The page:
“HOW LONG WILL MY HIP OR KNEE JOINT REPLACEMENT LAST?” is the question Harvard Health M.D. blogger Dr. Howard Schmerling attempts to answer. It depends, he says, on your age at the time of surgery and how much you demand of the replacement afterward.
“During my training in the 1980’s and 1990’s” he says, “the teaching was that up to 90% or more of hip or knee replacements would last at least 10-15 years.” However, the combination of patient pre-habilitation before surgery, which involves shedding extra pounds and exercising, the use of better materials and surgical/anesthesia techniques, and improved post-surgical rehabilitation, might lead to even better numbers. Hopefully replacement joints might last the rest of life, he surmised, in some patients.
But “population based life-time risk data for implant revision” of replacement joints beyond 10-15 years hadn’t been examined. Until recently, stated researchers who undertook this task.
Schmerling references the April 2017 study published in the British medical journal, Lancet, that provided the needed updated information about revision surgery, in UK patients that had undergone total hip replacement or total knee replacement. The abstract of the article included this summary (the full article is available free):
The upshot is that doctors may recommend that patients put off joint replacement as long as possible, dealing with pain and less function, to help them get the most longevity from such surgery.
Why worry about the need for future revision at the time of the first surgery? Schmerling reminds readers that any major surgery carries a risk. He indicates there’s no guarantee surgery will be successful, and that it won’t lead to infection or loosening. And that “’revision surgery’ is more technically difficult, recovery can take longer, and success rates may be lower than the first operations”.
What he doesn’t address is the older age of the patient at the time of the second operation, 10, 15, or 30 years after the first. Physically, and possibly mentally too, a revision is likely to be more difficult for the person undergoing the operation the second or even third time.
The referenced scientific article’s authors interpreted their findings, saying “our evidence challenges the increasing trend for more total hip replacements and total knee replacements to be done in the younger patient group”. They recommended, “these data should be offered to patients as part of the shared decision making process.”
Athletes might wish to pay close attention to the results of this study, even if not living in the United Kingdom. Additional data from other countries may reveal population differences. Perhaps outcomes are better elsewhere in the world. But the hope that a new joint will allow resumption of sport activity at levels similar or above that ‘enjoyed’ during the time damage was incurred, without need for a future operation, seems unwarranted to Earned Runs.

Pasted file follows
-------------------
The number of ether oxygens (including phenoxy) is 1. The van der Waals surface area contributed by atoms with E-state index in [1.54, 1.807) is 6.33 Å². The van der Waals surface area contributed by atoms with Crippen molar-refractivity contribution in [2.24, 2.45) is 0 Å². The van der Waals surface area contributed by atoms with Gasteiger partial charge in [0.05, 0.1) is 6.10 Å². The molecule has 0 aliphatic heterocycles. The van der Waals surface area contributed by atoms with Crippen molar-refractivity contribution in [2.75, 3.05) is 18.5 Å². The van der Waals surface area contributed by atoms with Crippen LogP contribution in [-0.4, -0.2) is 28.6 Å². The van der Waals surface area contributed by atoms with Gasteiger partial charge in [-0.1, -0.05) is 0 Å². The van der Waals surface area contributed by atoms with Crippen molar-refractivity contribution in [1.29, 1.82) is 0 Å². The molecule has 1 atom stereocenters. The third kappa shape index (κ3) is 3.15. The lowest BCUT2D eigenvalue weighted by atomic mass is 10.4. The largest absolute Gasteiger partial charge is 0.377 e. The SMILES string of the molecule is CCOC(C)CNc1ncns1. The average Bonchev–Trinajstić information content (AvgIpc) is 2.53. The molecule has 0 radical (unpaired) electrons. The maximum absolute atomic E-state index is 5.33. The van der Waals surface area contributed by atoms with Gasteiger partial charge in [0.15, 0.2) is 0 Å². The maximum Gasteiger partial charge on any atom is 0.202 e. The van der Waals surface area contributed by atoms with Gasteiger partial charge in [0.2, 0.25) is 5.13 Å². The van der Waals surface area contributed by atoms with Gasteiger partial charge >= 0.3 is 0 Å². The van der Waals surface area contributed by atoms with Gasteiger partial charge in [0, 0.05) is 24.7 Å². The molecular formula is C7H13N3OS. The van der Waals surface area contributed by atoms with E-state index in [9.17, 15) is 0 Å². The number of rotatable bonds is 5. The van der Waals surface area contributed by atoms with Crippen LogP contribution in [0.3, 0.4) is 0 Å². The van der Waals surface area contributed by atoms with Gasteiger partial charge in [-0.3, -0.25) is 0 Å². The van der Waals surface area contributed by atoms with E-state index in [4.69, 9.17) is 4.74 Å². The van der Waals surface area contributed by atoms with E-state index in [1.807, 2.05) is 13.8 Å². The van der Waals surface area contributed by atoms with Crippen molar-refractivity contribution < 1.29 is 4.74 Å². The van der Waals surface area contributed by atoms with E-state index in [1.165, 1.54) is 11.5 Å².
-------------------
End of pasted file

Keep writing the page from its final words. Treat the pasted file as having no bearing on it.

I have special interest in this report. Having learned in the past year I have mild to moderate osteoarthritis in my knees that has led to intermittent knee and calf pain, and then time off from running plus rehab work, I fear the eventual need for replacement surgery.
I want to preserve ‘natural’ knee function and avoid invasive procedures. After 40+ years of only running, the chance to train for and participate in a few more 5k, 10k , or even half marathon races holds relatively little appeal for me, when compared with the opportunity to continue to walk, golf, bike, paddleboard, and generally exercise on my own healthy legs.
I’ve heard people in their 50s at the gym say they were rehabbing after hip replacement to prepare for an upcoming half marathon. Maybe word of this report will force a revision of their aspirations and expectations. There are so many alternate forms of exercise and sport to enjoy that there isn’t need to stick with one that resulted in joint replacement.
And there’s the possibility that if surgery is put off by some younger-age patients contemplating it, pre-habilitation will lead to sufficient improvement that replacement can be delayed until lifelong benefit from only one operation can be expected.
RUN & MOVE HAPPY!
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Running, walking, and fitness activities enable us to experience our physical selves in a world mostly accessed through use of fingers on a mobile device.
EARNED RUNS is edited and authored by me, runner and founder. In 1978 I began participating in 10K road races before 5Ks were common. I've been a dietitian, practiced and taught clinical pathology, and been involved with research that utilized pathology. I am fascinated with understanding the origins of disease as well as health and longevity.
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